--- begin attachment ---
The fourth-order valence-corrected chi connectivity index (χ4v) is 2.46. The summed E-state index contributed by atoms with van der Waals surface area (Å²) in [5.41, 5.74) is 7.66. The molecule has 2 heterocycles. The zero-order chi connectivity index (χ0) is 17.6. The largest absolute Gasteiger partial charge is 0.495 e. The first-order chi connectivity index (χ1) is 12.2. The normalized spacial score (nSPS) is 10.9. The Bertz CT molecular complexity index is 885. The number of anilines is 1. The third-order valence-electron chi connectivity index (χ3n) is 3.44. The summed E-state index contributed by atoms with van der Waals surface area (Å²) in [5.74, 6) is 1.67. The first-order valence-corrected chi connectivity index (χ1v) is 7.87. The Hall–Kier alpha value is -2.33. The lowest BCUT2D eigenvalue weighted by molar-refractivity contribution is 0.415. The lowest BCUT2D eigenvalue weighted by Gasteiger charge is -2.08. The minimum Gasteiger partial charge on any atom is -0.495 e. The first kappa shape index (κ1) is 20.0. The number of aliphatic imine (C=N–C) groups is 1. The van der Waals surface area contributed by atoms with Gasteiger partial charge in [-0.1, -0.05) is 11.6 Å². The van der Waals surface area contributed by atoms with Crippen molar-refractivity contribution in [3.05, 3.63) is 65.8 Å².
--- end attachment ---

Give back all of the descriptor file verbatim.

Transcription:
The fourth-order valence-corrected chi connectivity index (χ4v) is 2.46. The summed E-state index contributed by atoms with van der Waals surface area (Å²) in [5.41, 5.74) is 7.66. The molecule has 2 heterocycles. The zero-order chi connectivity index (χ0) is 17.6. The largest absolute Gasteiger partial charge is 0.495 e. The first-order chi connectivity index (χ1) is 12.2. The normalized spacial score (nSPS) is 10.9. The Bertz CT molecular complexity index is 885. The number of anilines is 1. The third-order valence-electron chi connectivity index (χ3n) is 3.44. The summed E-state index contributed by atoms with van der Waals surface area (Å²) in [5.74, 6) is 1.67. The first-order valence-corrected chi connectivity index (χ1v) is 7.87. The Hall–Kier alpha value is -2.33. The lowest BCUT2D eigenvalue weighted by molar-refractivity contribution is 0.415. The lowest BCUT2D eigenvalue weighted by Gasteiger charge is -2.08. The minimum Gasteiger partial charge on any atom is -0.495 e. The first kappa shape index (κ1) is 20.0. The number of aliphatic imine (C=N–C) groups is 1. The van der Waals surface area contributed by atoms with Gasteiger partial charge in [-0.1, -0.05) is 11.6 Å². The van der Waals surface area contributed by atoms with Crippen molar-refractivity contribution in [3.05, 3.63) is 65.8 Å².